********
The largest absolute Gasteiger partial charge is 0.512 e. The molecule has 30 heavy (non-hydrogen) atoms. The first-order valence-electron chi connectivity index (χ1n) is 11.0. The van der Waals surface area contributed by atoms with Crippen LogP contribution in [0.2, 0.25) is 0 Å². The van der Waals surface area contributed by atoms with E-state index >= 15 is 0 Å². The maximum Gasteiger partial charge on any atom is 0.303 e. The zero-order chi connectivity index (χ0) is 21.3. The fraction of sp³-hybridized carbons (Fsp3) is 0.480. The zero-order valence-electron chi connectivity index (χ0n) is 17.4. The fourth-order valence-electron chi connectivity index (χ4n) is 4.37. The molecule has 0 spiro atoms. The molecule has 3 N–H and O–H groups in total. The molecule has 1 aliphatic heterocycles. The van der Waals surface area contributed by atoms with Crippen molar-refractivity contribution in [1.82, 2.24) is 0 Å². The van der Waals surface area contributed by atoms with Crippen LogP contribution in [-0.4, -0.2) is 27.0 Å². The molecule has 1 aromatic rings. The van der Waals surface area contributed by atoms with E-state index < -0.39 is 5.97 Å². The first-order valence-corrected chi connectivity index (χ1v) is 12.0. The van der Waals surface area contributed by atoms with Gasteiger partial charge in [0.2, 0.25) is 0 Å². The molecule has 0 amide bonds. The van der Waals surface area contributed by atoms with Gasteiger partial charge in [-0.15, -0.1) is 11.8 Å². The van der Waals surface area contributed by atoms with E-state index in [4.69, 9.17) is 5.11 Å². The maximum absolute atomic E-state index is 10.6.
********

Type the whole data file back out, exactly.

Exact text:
The largest absolute Gasteiger partial charge is 0.512 e. The molecule has 30 heavy (non-hydrogen) atoms. The first-order valence-electron chi connectivity index (χ1n) is 11.0. The van der Waals surface area contributed by atoms with Crippen LogP contribution in [0.2, 0.25) is 0 Å². The van der Waals surface area contributed by atoms with E-state index >= 15 is 0 Å². The maximum Gasteiger partial charge on any atom is 0.303 e. The zero-order chi connectivity index (χ0) is 21.3. The fraction of sp³-hybridized carbons (Fsp3) is 0.480. The zero-order valence-electron chi connectivity index (χ0n) is 17.4. The fourth-order valence-electron chi connectivity index (χ4n) is 4.37. The molecule has 0 spiro atoms. The molecule has 3 N–H and O–H groups in total. The molecule has 1 aliphatic heterocycles. The van der Waals surface area contributed by atoms with Crippen molar-refractivity contribution in [1.82, 2.24) is 0 Å². The van der Waals surface area contributed by atoms with Crippen LogP contribution in [-0.4, -0.2) is 27.0 Å². The molecule has 1 aromatic rings. The van der Waals surface area contributed by atoms with E-state index < -0.39 is 5.97 Å². The first-order valence-corrected chi connectivity index (χ1v) is 12.0. The van der Waals surface area contributed by atoms with Gasteiger partial charge in [0.2, 0.25) is 0 Å². The molecule has 0 amide bonds. The van der Waals surface area contributed by atoms with Gasteiger partial charge in [-0.15, -0.1) is 11.8 Å². The van der Waals surface area contributed by atoms with E-state index in [4.69, 9.17) is 5.11 Å². The maximum absolute atomic E-state index is 10.6.